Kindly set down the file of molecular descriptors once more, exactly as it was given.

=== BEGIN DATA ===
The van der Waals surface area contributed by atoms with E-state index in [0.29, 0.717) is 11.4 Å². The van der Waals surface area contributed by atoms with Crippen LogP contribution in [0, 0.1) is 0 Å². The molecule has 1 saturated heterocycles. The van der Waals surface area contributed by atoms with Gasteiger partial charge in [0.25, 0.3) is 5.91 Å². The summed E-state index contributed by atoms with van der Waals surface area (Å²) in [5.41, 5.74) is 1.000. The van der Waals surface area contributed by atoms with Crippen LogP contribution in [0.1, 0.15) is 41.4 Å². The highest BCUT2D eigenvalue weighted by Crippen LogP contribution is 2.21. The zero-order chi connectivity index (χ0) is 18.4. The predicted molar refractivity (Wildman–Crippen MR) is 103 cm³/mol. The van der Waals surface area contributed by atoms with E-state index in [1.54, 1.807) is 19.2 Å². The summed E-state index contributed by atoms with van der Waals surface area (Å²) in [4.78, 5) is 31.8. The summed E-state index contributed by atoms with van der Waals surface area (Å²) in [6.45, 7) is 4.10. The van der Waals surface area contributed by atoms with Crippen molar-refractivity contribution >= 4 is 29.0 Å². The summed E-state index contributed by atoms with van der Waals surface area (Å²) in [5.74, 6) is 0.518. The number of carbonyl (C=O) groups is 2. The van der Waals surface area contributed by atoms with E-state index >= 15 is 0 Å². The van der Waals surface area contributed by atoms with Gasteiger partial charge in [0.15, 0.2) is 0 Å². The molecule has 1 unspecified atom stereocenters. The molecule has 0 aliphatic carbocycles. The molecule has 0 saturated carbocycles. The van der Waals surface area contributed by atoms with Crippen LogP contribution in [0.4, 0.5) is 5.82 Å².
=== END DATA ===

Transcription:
The van der Waals surface area contributed by atoms with E-state index in [0.29, 0.717) is 11.4 Å². The van der Waals surface area contributed by atoms with Crippen LogP contribution in [0, 0.1) is 0 Å². The molecule has 1 saturated heterocycles. The van der Waals surface area contributed by atoms with Gasteiger partial charge in [0.25, 0.3) is 5.91 Å². The summed E-state index contributed by atoms with van der Waals surface area (Å²) in [5.41, 5.74) is 1.000. The van der Waals surface area contributed by atoms with Crippen LogP contribution in [0.1, 0.15) is 41.4 Å². The highest BCUT2D eigenvalue weighted by Crippen LogP contribution is 2.21. The zero-order chi connectivity index (χ0) is 18.4. The predicted molar refractivity (Wildman–Crippen MR) is 103 cm³/mol. The van der Waals surface area contributed by atoms with E-state index in [1.54, 1.807) is 19.2 Å². The summed E-state index contributed by atoms with van der Waals surface area (Å²) in [4.78, 5) is 31.8. The summed E-state index contributed by atoms with van der Waals surface area (Å²) in [6.45, 7) is 4.10. The van der Waals surface area contributed by atoms with Crippen molar-refractivity contribution >= 4 is 29.0 Å². The summed E-state index contributed by atoms with van der Waals surface area (Å²) in [5.74, 6) is 0.518. The number of carbonyl (C=O) groups is 2. The van der Waals surface area contributed by atoms with E-state index >= 15 is 0 Å². The van der Waals surface area contributed by atoms with Gasteiger partial charge in [0.15, 0.2) is 0 Å². The molecule has 1 unspecified atom stereocenters. The molecule has 0 aliphatic carbocycles. The molecule has 0 saturated carbocycles. The van der Waals surface area contributed by atoms with Crippen LogP contribution in [0.4, 0.5) is 5.82 Å².